Some of the impacts from “no-deal” are, however, recognised as more plausible by Brexiteers and Remainers alike. Majorities of the public overall expect to see queues of lorries at Dover and other ports, a big fall in the value of sterling and large increases in the prices of goods and groceries next year if Britain leaves the EU without a deal. This includes lopsided majorities of Remain voters but also many Leavers. Over half of Leave voters are braced for lorry queues, while 40 per cent plus anticipate a sterling slide and price increases.
Two other impacts of no-deal are seen as credible by a majority of Remain voters, but few Leave voters: the return of visible border posts in Northern Ireland and shortages of critical medical supplies. The Irish border and medical regulation and supply chains are both complex and technical issues, and importantly ones where voters have received very mixed signals from the government and the media. The divisions here may reflect voters selectively listening to authorities who share their views – so Remainers listen to anxious pharmacists and Irish politicians, while Brexiteers tune in to reassuring messages from the government and the Eurosceptic media.
The final group of impacts, on the right of the chart, are ones which Remainers and Leavers alike see as unlikely. Only minorities of respondents see power shortages, house price declines, widespread flight cancellations as likely outcomes of a “no-deal” Brexit, and the idea of the army being called in to deal with disruptions is also dismissed as implausible by most.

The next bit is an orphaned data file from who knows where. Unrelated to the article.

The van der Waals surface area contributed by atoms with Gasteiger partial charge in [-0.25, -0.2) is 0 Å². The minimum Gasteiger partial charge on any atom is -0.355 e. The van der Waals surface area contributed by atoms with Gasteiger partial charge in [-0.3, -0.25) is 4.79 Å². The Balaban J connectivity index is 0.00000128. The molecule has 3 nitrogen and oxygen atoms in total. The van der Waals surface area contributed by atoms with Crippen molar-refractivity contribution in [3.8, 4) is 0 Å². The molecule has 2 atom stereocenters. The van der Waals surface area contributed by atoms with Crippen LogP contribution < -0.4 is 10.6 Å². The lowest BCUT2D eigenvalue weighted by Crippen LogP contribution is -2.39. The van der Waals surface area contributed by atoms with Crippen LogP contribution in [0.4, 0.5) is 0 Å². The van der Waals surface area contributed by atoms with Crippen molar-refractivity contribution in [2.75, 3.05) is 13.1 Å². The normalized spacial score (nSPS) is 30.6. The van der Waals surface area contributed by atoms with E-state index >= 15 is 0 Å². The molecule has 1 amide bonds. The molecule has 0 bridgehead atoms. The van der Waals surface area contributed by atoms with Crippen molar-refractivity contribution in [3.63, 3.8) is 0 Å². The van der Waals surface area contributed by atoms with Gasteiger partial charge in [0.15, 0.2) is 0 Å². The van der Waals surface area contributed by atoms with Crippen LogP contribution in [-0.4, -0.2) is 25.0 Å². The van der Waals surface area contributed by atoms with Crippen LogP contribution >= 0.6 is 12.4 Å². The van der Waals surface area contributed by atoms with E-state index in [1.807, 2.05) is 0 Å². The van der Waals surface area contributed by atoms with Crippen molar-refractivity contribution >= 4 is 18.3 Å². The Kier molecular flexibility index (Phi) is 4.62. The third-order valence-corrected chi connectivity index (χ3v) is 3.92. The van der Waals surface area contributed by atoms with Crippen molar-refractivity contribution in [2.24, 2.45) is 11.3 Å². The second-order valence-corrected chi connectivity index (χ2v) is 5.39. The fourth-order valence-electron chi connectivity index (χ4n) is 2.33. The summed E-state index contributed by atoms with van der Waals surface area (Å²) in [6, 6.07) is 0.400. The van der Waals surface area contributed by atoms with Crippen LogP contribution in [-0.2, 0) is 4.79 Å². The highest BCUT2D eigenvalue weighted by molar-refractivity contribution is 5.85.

These more detailed impact assessments suggest that while most voters are braced for a chaotic no-deal Brexit, some of the no-deal effects which most concern experts retain the capacity to surprise the electorate. As explained in detail in the new UK in a Changing Europe report examining the possible effects of a “no-deal” Brexit, policy experts consider the return of border infrastructure in Northern Ireland and substantial disruption to flights to be likely impacts from a “no-deal” outcome, at least in the short term. Medical supply shortages are quite possible too, and power shortages have been flagged up by experts on European power infrastructure. These are perhaps the areas where “no-deal” is most likely to spring a surprise – outcomes that those who know the hard detail see as likely but where currently the public is unconcerned.
What is less clear, though, is how the public will react to “no-deal” disruptions. Even those which are seen as likely could draw an angry response. The contemporary British commuter has very low expectations from the rail network, but that does little to mitigate her anger at yet another cancelled train. Similarly, the expectation of traffic jams and price increases may do little to mitigate public anger if they arrive.
But at least expected outcomes can be prepared for. Issues such as flight cancellations and medical shortages may produce an even larger reaction, as if people do not see such outcomes as plausible they will not take any action to mitigate the disruption they cause – which will most likely magnify both the disruption and its political effects.
A “no-deal” Brexit will disrupt Britain’s politics as well as its supply chains and regulatory regimes. Could it have the potential to change the balance of opinion about Brexit itself? That is hard to say. However, political research suggests voters do not look kindly on governments who preside over major negative shocks and nasty surprises, and our new polling suggests potential for plenty of these if “no-deal” Brexit becomes a reality.